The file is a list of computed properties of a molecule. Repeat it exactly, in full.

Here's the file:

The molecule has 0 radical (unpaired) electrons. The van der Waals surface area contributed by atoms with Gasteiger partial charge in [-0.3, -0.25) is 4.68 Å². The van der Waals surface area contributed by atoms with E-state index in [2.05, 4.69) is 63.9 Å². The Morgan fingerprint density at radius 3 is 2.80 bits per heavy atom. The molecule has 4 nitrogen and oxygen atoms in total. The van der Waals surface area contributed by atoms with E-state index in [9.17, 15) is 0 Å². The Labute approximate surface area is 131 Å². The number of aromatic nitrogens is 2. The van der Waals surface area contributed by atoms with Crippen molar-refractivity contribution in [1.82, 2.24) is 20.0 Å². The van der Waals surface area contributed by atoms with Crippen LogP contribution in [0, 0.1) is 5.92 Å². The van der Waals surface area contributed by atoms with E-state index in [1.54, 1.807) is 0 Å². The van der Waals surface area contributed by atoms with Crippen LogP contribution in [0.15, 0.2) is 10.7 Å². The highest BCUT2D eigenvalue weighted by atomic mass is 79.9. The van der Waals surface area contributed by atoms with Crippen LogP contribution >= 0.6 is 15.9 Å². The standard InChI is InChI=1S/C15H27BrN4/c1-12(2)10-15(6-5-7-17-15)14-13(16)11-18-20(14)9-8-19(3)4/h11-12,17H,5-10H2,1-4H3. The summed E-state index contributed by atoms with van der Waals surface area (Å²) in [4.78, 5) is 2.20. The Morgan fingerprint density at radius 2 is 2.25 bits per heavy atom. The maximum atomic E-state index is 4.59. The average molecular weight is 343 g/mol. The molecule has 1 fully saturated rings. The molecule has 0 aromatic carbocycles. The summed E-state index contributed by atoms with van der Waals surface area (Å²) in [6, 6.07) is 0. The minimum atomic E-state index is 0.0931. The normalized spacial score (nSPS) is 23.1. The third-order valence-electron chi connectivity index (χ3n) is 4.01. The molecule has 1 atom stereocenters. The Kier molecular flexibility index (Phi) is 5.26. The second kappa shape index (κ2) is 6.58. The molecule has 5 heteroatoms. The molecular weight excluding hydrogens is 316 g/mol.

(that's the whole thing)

The molecule has 0 radical (unpaired) electrons. The van der Waals surface area contributed by atoms with Gasteiger partial charge in [-0.3, -0.25) is 4.68 Å². The van der Waals surface area contributed by atoms with E-state index in [2.05, 4.69) is 63.9 Å². The Morgan fingerprint density at radius 3 is 2.80 bits per heavy atom. The molecule has 4 nitrogen and oxygen atoms in total. The van der Waals surface area contributed by atoms with E-state index in [9.17, 15) is 0 Å². The Labute approximate surface area is 131 Å². The number of aromatic nitrogens is 2. The van der Waals surface area contributed by atoms with Crippen molar-refractivity contribution in [1.82, 2.24) is 20.0 Å². The van der Waals surface area contributed by atoms with Crippen LogP contribution in [0, 0.1) is 5.92 Å². The van der Waals surface area contributed by atoms with E-state index in [1.54, 1.807) is 0 Å². The van der Waals surface area contributed by atoms with Crippen LogP contribution in [0.15, 0.2) is 10.7 Å². The highest BCUT2D eigenvalue weighted by atomic mass is 79.9. The van der Waals surface area contributed by atoms with Crippen LogP contribution >= 0.6 is 15.9 Å². The standard InChI is InChI=1S/C15H27BrN4/c1-12(2)10-15(6-5-7-17-15)14-13(16)11-18-20(14)9-8-19(3)4/h11-12,17H,5-10H2,1-4H3. The summed E-state index contributed by atoms with van der Waals surface area (Å²) in [4.78, 5) is 2.20. The Morgan fingerprint density at radius 2 is 2.25 bits per heavy atom. The maximum atomic E-state index is 4.59. The average molecular weight is 343 g/mol. The molecule has 1 fully saturated rings. The molecule has 0 aromatic carbocycles. The summed E-state index contributed by atoms with van der Waals surface area (Å²) in [6, 6.07) is 0. The minimum atomic E-state index is 0.0931. The normalized spacial score (nSPS) is 23.1. The third-order valence-electron chi connectivity index (χ3n) is 4.01. The molecule has 1 atom stereocenters. The Kier molecular flexibility index (Phi) is 5.26. The second kappa shape index (κ2) is 6.58. The molecule has 5 heteroatoms. The molecular weight excluding hydrogens is 316 g/mol.